Brussels Sprouts: The Unexpected Culinary Swan

Cooking Fresh Fall 2011 Issue

Brussels Sprouts: The Unexpected Culinary Swan

By Dani Lind | Photo By Jim Klousia 2

All my life I’ve had a thing for the underdog. Be it the passed over toy as a little girl or the loser boyfriend as a teenager, I guess I took the ugly duckling fairy tale to heart. Now in my adulthood, I have taken the poor, rejected, locally grown vegetables under my wing—the underutilized, the newly-trendy, the formerly beloved fallen out of modern favor, or the just plain weird.

In the case of Brussels sprouts, they are a vegetable all too often cooked very wrong and, hence, tend to carry a bad rap. Who wouldn’t hate Brussels sprouts if all you’ve ever experienced were boiled, slimy, sulphurous mush-balls? To appreciate these poor, abused little sprouts, you first have to know not to over-boil them. You then need to be willing to experiment. And it helps to get them fresh from a local grower right after a nice fall frost.

Like fall-harvested carrots and overwintered parsnips and spinach, freezing temperatures cause the sugar content of Brussels sprouts to shoot up, acting as anti-freeze—what a tasty survival mechanism! Not only is this the cheapest time of year to buy Brussels sprouts, but it’s by far the tastiest. Look at your farmers market for whole stalks with their little sprouts still attached, and you’ll get to walk around feeling really cool with this bizarre, knobby, green club sticking out of your bag (please don’t use it as a weapon, no matter how tempting).

If you think those harvested stalks at the market look rad, you should see a field of Brussels sprouts at maturity. Resembling exotic, Jurassic-park-like, mini palm trees, the three- to four-foot tall plants have a single stem covered in Brussels sprout “buttons” spiraling up from its base to the umbrella-like leaves. (If you crawled around on the ground between the rows you could pretty easily pretend you’re a dinosaur.)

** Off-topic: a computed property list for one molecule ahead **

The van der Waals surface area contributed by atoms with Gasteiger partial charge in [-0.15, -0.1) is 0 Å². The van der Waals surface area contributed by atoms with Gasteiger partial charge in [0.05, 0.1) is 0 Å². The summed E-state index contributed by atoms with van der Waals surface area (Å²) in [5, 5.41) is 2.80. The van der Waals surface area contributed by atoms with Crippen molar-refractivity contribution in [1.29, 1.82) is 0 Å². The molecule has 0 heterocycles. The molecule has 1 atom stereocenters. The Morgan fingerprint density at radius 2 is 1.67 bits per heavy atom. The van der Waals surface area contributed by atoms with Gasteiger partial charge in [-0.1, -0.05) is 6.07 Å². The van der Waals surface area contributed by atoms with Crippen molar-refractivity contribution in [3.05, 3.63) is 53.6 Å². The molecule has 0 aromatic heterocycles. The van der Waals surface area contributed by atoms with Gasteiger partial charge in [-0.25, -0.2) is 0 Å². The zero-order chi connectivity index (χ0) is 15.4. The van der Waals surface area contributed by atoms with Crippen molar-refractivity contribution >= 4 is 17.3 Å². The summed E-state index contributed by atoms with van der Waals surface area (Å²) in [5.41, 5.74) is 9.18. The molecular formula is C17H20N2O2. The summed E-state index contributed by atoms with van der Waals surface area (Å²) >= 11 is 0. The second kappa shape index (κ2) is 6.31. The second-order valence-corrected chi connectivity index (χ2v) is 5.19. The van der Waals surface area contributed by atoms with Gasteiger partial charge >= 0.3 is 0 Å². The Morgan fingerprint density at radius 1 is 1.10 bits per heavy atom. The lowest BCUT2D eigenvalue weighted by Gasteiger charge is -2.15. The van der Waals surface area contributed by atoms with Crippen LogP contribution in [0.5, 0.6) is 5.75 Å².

If you simply must have off-season sprouts, you can buy them almost year-round if you look hard enough—central California, with its perfect-for-brassicas long, cool, humid growing season produces them June through January, and Mexico picks up the slack from December through June. Personally, I like to get my fill of them during our local, frost-sweetened sprout season in October and November so that I’m not tempted by the nine dollar per pound, bitter, pale ones in March.

Timed right, Brussels sprouts will hold out in the field through many light frosts, extending the harvest for several weeks. If harvested on the stalk, they will keep in a 33 to 34 degree root cellar, basement or garage for a few weeks, depending on conditions. If plucked off the stem, keep them unwashed and untrimmed in plastic in the coldest part of your fridge (usually the bottom back shelf) for up to 5 weeks.

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